Bitcoin closes October at a record high
Bitcoin completed October 2021 with a gain of 40%, reaching above $60,000.
Forecasts for November differ dramatically. Some predict that the month will close over $100,000, while others predict a drop in BTC to $50,000.
Regardless of what comes next, market participants are optimistic. Not only $60,000 but $61,000 is now the target for November.
However, Bitcoin closed Sunday with noticeable volatility downward to $59,500, before being able to surpass $62,000 a few hours later.
After correcting from overnight lows, BTC / USD is trading at $62,000. Thus, October was the best month since December 2020.
Difficulty levels up to eighth in a row
This week, mining difficulty will result in an eighth positive adjustment in a row, which has not happened since 2018. It will increase to 21.89 trillion, just over 3 trillion below its all-time high.
Estimates show that hash rates are still trending towards new all-time highs. The average weekly hash rate is now around 159 exahashes per second (EH / s), which is closer than ever to the April record of 180 EH / s.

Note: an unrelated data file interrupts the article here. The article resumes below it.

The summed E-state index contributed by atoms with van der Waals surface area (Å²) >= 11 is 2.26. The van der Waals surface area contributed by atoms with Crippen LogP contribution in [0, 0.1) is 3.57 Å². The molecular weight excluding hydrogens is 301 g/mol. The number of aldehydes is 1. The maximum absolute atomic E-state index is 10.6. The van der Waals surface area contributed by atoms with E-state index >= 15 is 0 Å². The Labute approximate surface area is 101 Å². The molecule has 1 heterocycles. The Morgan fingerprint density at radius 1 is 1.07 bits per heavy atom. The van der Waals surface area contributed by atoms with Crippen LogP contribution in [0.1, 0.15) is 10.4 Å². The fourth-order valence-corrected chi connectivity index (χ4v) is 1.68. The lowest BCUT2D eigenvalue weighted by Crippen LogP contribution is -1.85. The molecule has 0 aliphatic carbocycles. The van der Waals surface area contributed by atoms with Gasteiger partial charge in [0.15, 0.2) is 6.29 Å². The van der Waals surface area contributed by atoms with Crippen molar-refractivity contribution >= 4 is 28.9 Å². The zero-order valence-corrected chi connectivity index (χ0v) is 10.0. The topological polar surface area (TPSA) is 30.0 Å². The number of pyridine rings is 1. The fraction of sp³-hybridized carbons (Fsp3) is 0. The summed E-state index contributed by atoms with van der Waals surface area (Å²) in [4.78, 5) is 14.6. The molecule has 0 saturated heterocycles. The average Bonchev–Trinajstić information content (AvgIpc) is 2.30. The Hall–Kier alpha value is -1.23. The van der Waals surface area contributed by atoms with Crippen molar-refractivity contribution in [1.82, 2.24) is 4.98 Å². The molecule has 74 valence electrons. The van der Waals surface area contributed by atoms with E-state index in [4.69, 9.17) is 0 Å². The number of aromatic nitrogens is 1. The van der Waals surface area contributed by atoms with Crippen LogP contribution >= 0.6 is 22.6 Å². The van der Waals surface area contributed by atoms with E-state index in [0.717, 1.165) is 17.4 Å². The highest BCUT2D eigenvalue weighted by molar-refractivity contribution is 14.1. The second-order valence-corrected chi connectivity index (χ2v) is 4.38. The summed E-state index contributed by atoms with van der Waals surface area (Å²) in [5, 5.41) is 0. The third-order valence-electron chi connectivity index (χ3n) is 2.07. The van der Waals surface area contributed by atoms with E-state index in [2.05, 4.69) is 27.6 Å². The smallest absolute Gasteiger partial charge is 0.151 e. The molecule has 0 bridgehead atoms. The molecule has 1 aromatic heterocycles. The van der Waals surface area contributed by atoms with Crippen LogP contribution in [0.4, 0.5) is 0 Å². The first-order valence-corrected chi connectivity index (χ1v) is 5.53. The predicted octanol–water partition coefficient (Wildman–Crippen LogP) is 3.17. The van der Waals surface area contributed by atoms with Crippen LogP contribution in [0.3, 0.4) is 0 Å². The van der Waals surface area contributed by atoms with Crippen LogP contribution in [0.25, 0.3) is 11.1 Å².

Major exchange Kraken pointed out in its research last week that the price rallies and surges to all-time highs of $67,100 failed to tempt hodlers to sell BTC.
Analyst Willie Wu also noted this trend, saying that so-called “hodlers of last resort” are still committed to their investments, and most of them are miners.
BTC exchange reserves are now at their lowest level in three years, according to fresh data from analyst firm Glassnode.
At the time, late in 2018, Bitcoin was heading into the pit of its previous bear market, which bottomed out in December at $3,100. Since then, the price movement has changed by an order of magnitude, but the balances are still shrinking.
The exchanges now control 2.47 million BTC. At their peak in April 2020, there were over 3.1 million BTC in their order books.
Among other things, some familiar trends in traditional markets and their impact on crypto markets may emerge in the coming week.
Market expectations have shifted to expecting two whole rate hikes in 2022 and 2023. Such conditions increase the attractiveness of Bitcoin as a deflationary asset class with a mathematically verifiable supply limit.
Institutional influx into existing Bitcoin investment products, as well as recently launched Exchange Traded Funds (ETFs), underscore the growing demand.